I recently read this translation, too, and I quite enjoyed it. I listened to the audiobook version, and the narrator was great. That likely colored my opinion of it, as he made the antiquated parts mesh with the new, more slang-based language. My main takeaway is that Headley’s translation probably won’t last as long as Seamus Heaney’s or Tolkien’s translations precisely because of the slang. How long is it going to feel new and fresh? Or will it very quickly feel dated?


  2. theweddingb says:

    Thank you for your review. I have really been on the fence about reviewing this edition myself due to my perplexity in dealing with Headley’s approach. As a Medieval and Modern scholar, I find her language odd and off-putting even especially as a feminist translation for she denies the female characters the spotlight that they deserve and even held in original manuscript form. I can appreciate what Headley tried to do but part of the magic of the poem is it’s entrenchment in ceremony and grappling with change. I know she was time limited but wish she had returned to the language instead of just relying on translation, because she would have found that the voices that emanate from the text are much richer and meaningful than what seems to me like a poorly constructed script of a frat party. Dude…not cool.
    Thank you for your candor, it puts my mind at ease that there are others that can see the benefit in its history. There are modern and approachable versions that do it justice, but do not take away from the magic of the traditional of oral performance and voice.

    Liked by 1 person

    • Briana | Pages Unbound says:

      Yes, those are a lot of good points! I agree that the solemnity and ritual and ceremony are a big part of it, so it seems weird to me to have characters being extremely casual and walking up to a king like, “No worries. I got this, bro.” Even if the translation is using modern terms, I don’t see why anyone would call a KING “bro”. So then there was also this odd feeling that some of the translation was forced because she was trying to stick in the modern language where it didn’t quite fit, in my opinion. (Though of course one could take some jabs at awkwardly translated lines in more traditional translations, as well.)

      I also like your point about change. When so much of the story is about the past and how things are affected to that, and then the end has a hesitant look towards what the characters feel is a bleak future, it’s certainly an odd effect for the language of the poem itself to be from a far-off future the characters couldn’t even imagine.

      I see why a lot of people like this version, but it really is not my thing at all.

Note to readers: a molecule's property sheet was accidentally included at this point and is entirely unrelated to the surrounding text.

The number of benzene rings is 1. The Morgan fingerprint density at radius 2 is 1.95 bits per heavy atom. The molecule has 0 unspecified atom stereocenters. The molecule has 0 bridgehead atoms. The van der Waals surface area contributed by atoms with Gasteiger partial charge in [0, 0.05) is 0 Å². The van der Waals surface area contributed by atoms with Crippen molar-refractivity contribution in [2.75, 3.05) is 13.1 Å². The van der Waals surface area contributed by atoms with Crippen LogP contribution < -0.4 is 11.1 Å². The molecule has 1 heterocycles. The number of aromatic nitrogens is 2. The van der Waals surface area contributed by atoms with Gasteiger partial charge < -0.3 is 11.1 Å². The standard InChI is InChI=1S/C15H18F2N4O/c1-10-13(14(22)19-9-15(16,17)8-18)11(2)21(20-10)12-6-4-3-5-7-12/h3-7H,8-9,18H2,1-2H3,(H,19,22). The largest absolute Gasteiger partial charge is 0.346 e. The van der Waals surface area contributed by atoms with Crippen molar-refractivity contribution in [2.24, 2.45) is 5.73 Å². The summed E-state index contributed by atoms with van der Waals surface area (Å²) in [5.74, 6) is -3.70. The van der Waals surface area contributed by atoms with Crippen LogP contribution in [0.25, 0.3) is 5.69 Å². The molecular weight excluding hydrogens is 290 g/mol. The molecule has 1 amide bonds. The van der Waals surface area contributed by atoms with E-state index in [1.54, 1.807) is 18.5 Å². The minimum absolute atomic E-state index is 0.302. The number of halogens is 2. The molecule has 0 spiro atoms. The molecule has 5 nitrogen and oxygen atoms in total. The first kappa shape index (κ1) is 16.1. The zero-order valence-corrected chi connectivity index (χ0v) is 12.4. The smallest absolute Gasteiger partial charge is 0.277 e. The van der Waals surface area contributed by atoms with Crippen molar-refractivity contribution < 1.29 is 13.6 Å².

Liked by 1 person

  3. Mary Drover says:

    I am so glad that you included a quote here because I’ve seriously been considering picking this up, but those lines have convinced me not to. I have zero interest in reading a Beowulf like that. The old feeling of it, like it’s been a legend passed down through the generations, huddled around a campfire and gasping like it’s Bilbo telling a tale–that’s exactly what I love about Beowulf, and this doesn’t even come off as something that might be spun today, but something that an alien looking down upon the human race is like, “Ah yes, this is what the kids are saying these days.”

    Liked by 1 person

    • Briana | Pages Unbound says:

      Yes, I have very mixed feelings about it! I know that I personally love the old feeling that the text has, and I tried to push that away and see if I could appreciate it as something modern and potentially more “approachable,” but I found the mix of old and new awkward and some of it forced. Sometimes I wondered if the translator really thought a line should read a certain way or if she was just trying to cram some slang in.

      I wish I had bookmarked some of the weirdest lines to quote, but I neglected to do so while reading!

      Liked by 2 people

  4. Katie | Doing Dewey ❤️ (@DoingDewey) says:

    Sorry to hear this one didn’t work for you! I am someone for whom this approach really worked. I thought it flowed well and I liked that the author chose freely among older and newer language to get the rhythm she wanted. I also liked that it felt fresh instead of old and I did find it more approachable in this form. I also get why it wouldn’t work for everyone!

    The only audio version I saw when I read this seemed terrible to me. The guy who read it made it so dry. I would love to listen to this performed by a slam poet or someone who could really bring it to life. We might feel differently about that too though 🙂

    Liked by 1 person